“At some point the lung pain was so severe and the fear so immense that I actually felt that I was supposed to die there on that day…” Gloria Kurnik – director, cinematographer and filmmaker, creator of Welcome to Kawah Ijen etude talks about the dangers on film set in Indonesia and what was it like to travel alone in Muslim country.
What attracted you to Searching for Hell project?
I went to Kawah Ijen for the first time at the beginning of my adventures in Asia, before I even knew that I wanted to be a filmmaker and long before the crowds of tourists discovered the place. There were no gas masks back then and I almost suffocated caught in the sulfuric fog that out of the sudden covered the crater. The experience was other-worldly. In panic, with my lungs burning from lack of oxygen, I was trying to make a climb up the crater but was barely moving forward. I was slowly passing by the ghostly silhouettes sitting calmly in this “cloud of acid” and couldn’t comprehend how those miners can be so tranquil and immobile in the face of danger, almost like some macabre marble sculptures. At some point the lung pain was so severe and the fear so immense that I actually felt that I was supposed to die there on that day. I was one of those tourists, ignorant, unprepared, trapped in the surreal situation they never heard about. Nobody warned me about the sulfuric fog, I didn’t do any research. And there I was, in almost zero visibility, on a nearly vertical slope following an indistinct path while fighting for every breath. I was at the edge of giving up when one of those marble-like figures extended his hand towards me and poured some water on my scarf. The miner showed me how to breath through the wet rug and that’s ultimately the thing that saved me. When I finally climbed out of the crater and saw the blue sky I was ecstatic. I couldn’t believe my luck neither my ignorance but I made it! I have been to hell, and I survived.
Since that very day, this little story of mine was recounted multiple times on multiple occasions but always with the same conclusion: I have found hell on earth and it indeed smelled of sulfur. As a result, this story is also crucial to understanding why I instantly jumped on board when I found out about the “Searching for Hell” film project. The thoughts of that place haunted me for years, and more importantly, I couldn’t accept my ignorance. I started researching about Kawah Ijen, wrote couple of articles and posted few photo-journals, but I still felt like a tourist oblivious to the whole reality of people stuck in this place for life. I wanted to come back, more aware, more sensitive, as I couldn’t get any more empathetic. And I was searching for a pretext to do just that when I stumbled upon “Searching for Hell”. I couldn’t wait anymore, it was time to bring to life those marble-like statues I left behind those couple of years ago.
How different was working on Searching for Hell film for you personally from your previous film projects?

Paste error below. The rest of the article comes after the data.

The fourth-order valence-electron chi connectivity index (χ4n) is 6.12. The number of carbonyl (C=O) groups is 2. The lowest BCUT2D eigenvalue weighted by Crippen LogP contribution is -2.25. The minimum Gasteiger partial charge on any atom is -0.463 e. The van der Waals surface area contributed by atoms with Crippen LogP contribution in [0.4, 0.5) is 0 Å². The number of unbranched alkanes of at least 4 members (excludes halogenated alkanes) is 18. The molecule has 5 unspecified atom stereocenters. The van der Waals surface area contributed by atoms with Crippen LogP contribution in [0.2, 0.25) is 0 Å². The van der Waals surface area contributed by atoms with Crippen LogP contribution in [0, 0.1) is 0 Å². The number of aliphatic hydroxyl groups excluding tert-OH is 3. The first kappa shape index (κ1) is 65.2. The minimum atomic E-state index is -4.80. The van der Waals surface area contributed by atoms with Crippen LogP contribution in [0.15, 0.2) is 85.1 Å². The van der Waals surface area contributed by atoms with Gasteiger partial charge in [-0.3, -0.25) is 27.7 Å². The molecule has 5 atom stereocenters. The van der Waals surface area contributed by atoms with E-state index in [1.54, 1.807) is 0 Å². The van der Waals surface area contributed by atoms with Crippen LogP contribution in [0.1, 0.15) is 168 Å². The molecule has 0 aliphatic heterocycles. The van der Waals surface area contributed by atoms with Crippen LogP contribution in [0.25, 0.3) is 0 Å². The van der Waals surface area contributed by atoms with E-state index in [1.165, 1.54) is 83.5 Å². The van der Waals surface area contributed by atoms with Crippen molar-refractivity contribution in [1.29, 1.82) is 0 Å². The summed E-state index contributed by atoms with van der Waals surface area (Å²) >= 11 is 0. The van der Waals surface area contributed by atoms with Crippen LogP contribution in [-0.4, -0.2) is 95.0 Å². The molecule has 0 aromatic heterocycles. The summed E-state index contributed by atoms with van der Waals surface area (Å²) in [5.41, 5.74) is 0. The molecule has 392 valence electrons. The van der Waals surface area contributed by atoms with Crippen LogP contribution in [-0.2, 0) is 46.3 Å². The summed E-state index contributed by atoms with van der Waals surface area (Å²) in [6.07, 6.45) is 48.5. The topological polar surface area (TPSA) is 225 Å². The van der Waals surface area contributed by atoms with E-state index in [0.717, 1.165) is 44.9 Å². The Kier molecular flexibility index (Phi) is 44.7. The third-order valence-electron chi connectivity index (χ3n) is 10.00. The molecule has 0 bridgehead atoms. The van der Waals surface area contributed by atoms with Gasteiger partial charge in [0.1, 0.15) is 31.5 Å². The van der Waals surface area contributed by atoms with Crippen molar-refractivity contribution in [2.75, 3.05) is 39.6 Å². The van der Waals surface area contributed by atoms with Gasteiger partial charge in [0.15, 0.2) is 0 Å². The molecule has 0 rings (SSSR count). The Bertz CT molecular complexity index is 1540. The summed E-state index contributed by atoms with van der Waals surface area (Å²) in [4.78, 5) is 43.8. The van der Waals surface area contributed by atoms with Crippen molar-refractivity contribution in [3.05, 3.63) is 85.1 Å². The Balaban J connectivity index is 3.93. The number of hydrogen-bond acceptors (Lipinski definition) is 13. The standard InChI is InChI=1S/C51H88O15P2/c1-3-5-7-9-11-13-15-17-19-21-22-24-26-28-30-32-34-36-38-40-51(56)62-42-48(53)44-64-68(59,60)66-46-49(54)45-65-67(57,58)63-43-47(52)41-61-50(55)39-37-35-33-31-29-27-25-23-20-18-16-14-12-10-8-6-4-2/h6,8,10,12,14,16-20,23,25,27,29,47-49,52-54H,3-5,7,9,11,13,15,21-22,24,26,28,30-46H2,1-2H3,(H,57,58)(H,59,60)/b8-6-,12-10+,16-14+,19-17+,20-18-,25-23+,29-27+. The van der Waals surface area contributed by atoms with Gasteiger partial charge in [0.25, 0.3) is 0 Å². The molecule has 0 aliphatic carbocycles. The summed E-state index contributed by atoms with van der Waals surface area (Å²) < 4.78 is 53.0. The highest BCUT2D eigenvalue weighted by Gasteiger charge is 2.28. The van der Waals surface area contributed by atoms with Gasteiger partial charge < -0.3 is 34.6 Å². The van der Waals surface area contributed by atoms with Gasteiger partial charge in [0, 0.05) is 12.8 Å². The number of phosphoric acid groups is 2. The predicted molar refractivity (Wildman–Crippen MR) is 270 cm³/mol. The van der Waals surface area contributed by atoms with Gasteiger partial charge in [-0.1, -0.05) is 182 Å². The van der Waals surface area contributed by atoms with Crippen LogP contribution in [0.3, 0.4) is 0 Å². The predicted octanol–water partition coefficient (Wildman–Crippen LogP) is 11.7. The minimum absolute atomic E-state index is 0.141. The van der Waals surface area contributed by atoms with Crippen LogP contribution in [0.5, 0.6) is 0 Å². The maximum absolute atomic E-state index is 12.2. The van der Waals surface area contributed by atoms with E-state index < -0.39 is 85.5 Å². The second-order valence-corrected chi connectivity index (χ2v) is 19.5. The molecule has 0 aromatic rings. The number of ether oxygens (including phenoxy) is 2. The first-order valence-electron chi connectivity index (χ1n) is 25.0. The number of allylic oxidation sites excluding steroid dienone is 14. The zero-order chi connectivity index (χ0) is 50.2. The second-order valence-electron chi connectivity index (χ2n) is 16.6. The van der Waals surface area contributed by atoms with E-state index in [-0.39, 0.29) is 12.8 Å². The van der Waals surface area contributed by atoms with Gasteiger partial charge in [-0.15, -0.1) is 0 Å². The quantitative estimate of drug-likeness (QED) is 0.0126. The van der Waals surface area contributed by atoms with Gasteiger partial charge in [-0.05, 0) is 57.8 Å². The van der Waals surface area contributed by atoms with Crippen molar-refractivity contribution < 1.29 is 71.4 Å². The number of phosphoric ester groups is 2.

To me, “Searching for Hell” project was much more personal and way more difficult than any of my previous films. For couple of years I had been waiting to go back to Kawah Ijen and look at it afresh. My first time there was ignorant, a sort of initiation into my travels. I learned a great deal since that time, and I wanted to prove it to myself as sort of a personal test. I wanted to see how much I grew as a traveler and a visual storyteller.
To me this project was about meeting the people and making a film that would bear witness to their hard work, but also where a lot still lays between the lines. I wanted to still show the place through “touristy” eyes, with the toxic sulfur smoke blocking the view, steep track prone to accidents and astonishment at the superhuman strength needed to carry out the work. All those things that tourists witness but miners don’t see anymore, that even the guides talk about without emotions. I often follow one protagonist in my movies, but I never needed as much consideration as I needed here. For the miner I was filming every stop was a huge effort, there was no time to catch up, I had to be always ahead.
Kawah Ijen was filmed hundreds of times before. There are some great films made about the place and the people, some really recent and personal ones, and they were hard to compete with. Telling a story that has been told multiple times in a fresh way is always a challenge but it’s also extremely rewarding. It forces you to think differently, and in that way my story took a turn I didn’t expect and didn’t plan for beforehand. It all became clear, as always, only in the edit and I had to go back to Java once again to fill the gaps. Working on this piece only confirmed what I’ve learn before, that while working on any documentary, despite of the amount of preparation and research you’ve done, you can never be ready for the story that “wants to be told”.
The subject of Hell is very universal. What’s your personal definition of Hell in contemporary world? How would you define it?